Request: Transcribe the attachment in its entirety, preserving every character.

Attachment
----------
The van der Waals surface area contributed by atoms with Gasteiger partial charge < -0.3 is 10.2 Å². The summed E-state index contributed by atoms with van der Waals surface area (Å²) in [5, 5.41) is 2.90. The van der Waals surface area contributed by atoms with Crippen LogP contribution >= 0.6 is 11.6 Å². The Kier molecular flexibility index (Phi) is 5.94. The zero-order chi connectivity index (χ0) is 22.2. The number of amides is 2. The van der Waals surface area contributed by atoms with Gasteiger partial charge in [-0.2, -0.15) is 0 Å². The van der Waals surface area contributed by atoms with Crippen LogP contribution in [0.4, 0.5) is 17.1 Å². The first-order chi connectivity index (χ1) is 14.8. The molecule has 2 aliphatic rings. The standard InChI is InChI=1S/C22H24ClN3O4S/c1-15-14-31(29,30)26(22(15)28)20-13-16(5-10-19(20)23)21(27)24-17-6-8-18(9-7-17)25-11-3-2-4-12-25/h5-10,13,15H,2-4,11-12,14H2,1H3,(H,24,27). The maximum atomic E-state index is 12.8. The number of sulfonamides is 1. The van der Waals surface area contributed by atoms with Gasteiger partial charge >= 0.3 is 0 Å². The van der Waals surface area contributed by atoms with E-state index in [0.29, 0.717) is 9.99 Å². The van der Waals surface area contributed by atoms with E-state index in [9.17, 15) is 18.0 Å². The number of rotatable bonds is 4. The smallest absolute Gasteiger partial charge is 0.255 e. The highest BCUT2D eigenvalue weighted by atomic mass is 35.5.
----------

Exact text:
The van der Waals surface area contributed by atoms with Gasteiger partial charge < -0.3 is 10.2 Å². The summed E-state index contributed by atoms with van der Waals surface area (Å²) in [5, 5.41) is 2.90. The van der Waals surface area contributed by atoms with Crippen LogP contribution >= 0.6 is 11.6 Å². The Kier molecular flexibility index (Phi) is 5.94. The zero-order chi connectivity index (χ0) is 22.2. The number of amides is 2. The van der Waals surface area contributed by atoms with Gasteiger partial charge in [-0.2, -0.15) is 0 Å². The van der Waals surface area contributed by atoms with Crippen LogP contribution in [0.4, 0.5) is 17.1 Å². The first-order chi connectivity index (χ1) is 14.8. The molecule has 2 aliphatic rings. The standard InChI is InChI=1S/C22H24ClN3O4S/c1-15-14-31(29,30)26(22(15)28)20-13-16(5-10-19(20)23)21(27)24-17-6-8-18(9-7-17)25-11-3-2-4-12-25/h5-10,13,15H,2-4,11-12,14H2,1H3,(H,24,27). The maximum atomic E-state index is 12.8. The number of sulfonamides is 1. The van der Waals surface area contributed by atoms with Gasteiger partial charge >= 0.3 is 0 Å². The van der Waals surface area contributed by atoms with E-state index in [0.29, 0.717) is 9.99 Å². The van der Waals surface area contributed by atoms with E-state index in [9.17, 15) is 18.0 Å². The number of rotatable bonds is 4. The smallest absolute Gasteiger partial charge is 0.255 e. The highest BCUT2D eigenvalue weighted by atomic mass is 35.5.